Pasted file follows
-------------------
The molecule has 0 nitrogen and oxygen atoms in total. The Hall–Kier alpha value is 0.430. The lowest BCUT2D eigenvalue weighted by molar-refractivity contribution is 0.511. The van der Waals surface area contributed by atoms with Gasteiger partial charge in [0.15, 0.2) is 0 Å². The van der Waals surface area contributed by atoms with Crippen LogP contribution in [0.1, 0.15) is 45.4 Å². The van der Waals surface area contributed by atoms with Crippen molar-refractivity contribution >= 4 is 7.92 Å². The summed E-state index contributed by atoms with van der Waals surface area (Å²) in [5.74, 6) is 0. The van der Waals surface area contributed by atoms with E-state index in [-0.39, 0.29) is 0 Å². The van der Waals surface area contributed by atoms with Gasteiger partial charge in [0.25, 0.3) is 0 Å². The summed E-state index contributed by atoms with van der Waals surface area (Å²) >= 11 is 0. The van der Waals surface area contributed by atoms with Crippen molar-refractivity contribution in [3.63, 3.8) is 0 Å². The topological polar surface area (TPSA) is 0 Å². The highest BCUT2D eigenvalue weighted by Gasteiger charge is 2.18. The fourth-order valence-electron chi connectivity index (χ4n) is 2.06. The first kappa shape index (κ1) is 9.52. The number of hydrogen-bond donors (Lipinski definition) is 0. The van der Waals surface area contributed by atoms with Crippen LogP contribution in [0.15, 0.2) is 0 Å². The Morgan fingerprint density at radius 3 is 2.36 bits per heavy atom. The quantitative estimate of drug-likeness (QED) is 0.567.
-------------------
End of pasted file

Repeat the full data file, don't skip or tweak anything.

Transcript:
The molecule has 0 nitrogen and oxygen atoms in total. The Hall–Kier alpha value is 0.430. The lowest BCUT2D eigenvalue weighted by molar-refractivity contribution is 0.511. The van der Waals surface area contributed by atoms with Gasteiger partial charge in [0.15, 0.2) is 0 Å². The van der Waals surface area contributed by atoms with Crippen LogP contribution in [0.1, 0.15) is 45.4 Å². The van der Waals surface area contributed by atoms with Crippen molar-refractivity contribution >= 4 is 7.92 Å². The summed E-state index contributed by atoms with van der Waals surface area (Å²) in [5.74, 6) is 0. The van der Waals surface area contributed by atoms with E-state index in [-0.39, 0.29) is 0 Å². The van der Waals surface area contributed by atoms with Gasteiger partial charge in [0.25, 0.3) is 0 Å². The summed E-state index contributed by atoms with van der Waals surface area (Å²) >= 11 is 0. The van der Waals surface area contributed by atoms with Crippen molar-refractivity contribution in [3.63, 3.8) is 0 Å². The topological polar surface area (TPSA) is 0 Å². The highest BCUT2D eigenvalue weighted by Gasteiger charge is 2.18. The fourth-order valence-electron chi connectivity index (χ4n) is 2.06. The first kappa shape index (κ1) is 9.52. The number of hydrogen-bond donors (Lipinski definition) is 0. The van der Waals surface area contributed by atoms with Crippen LogP contribution in [0.15, 0.2) is 0 Å². The Morgan fingerprint density at radius 3 is 2.36 bits per heavy atom. The quantitative estimate of drug-likeness (QED) is 0.567.